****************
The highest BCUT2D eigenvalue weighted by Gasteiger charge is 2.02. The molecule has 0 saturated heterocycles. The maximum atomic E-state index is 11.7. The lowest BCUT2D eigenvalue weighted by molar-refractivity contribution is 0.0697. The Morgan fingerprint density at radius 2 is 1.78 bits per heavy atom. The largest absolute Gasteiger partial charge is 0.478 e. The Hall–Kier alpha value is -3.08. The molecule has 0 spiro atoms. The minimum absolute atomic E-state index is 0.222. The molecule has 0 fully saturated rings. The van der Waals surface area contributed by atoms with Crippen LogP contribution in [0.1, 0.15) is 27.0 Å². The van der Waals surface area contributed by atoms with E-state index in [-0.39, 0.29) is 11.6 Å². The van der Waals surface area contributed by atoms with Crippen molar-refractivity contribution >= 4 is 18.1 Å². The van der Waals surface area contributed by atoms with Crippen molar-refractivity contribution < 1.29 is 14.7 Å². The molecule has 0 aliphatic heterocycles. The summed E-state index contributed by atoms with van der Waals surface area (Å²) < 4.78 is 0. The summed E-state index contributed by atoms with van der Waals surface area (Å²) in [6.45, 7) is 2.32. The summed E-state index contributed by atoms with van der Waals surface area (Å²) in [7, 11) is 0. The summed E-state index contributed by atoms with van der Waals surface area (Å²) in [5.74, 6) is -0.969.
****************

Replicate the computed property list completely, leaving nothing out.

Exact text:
The highest BCUT2D eigenvalue weighted by Gasteiger charge is 2.02. The molecule has 0 saturated heterocycles. The maximum atomic E-state index is 11.7. The lowest BCUT2D eigenvalue weighted by molar-refractivity contribution is 0.0697. The Morgan fingerprint density at radius 2 is 1.78 bits per heavy atom. The largest absolute Gasteiger partial charge is 0.478 e. The Hall–Kier alpha value is -3.08. The molecule has 0 spiro atoms. The minimum absolute atomic E-state index is 0.222. The molecule has 0 fully saturated rings. The van der Waals surface area contributed by atoms with Crippen LogP contribution in [0.1, 0.15) is 27.0 Å². The van der Waals surface area contributed by atoms with E-state index in [-0.39, 0.29) is 11.6 Å². The van der Waals surface area contributed by atoms with Crippen molar-refractivity contribution >= 4 is 18.1 Å². The van der Waals surface area contributed by atoms with Crippen molar-refractivity contribution < 1.29 is 14.7 Å². The molecule has 0 aliphatic heterocycles. The summed E-state index contributed by atoms with van der Waals surface area (Å²) < 4.78 is 0. The summed E-state index contributed by atoms with van der Waals surface area (Å²) in [6.45, 7) is 2.32. The summed E-state index contributed by atoms with van der Waals surface area (Å²) in [7, 11) is 0. The summed E-state index contributed by atoms with van der Waals surface area (Å²) in [5.74, 6) is -0.969.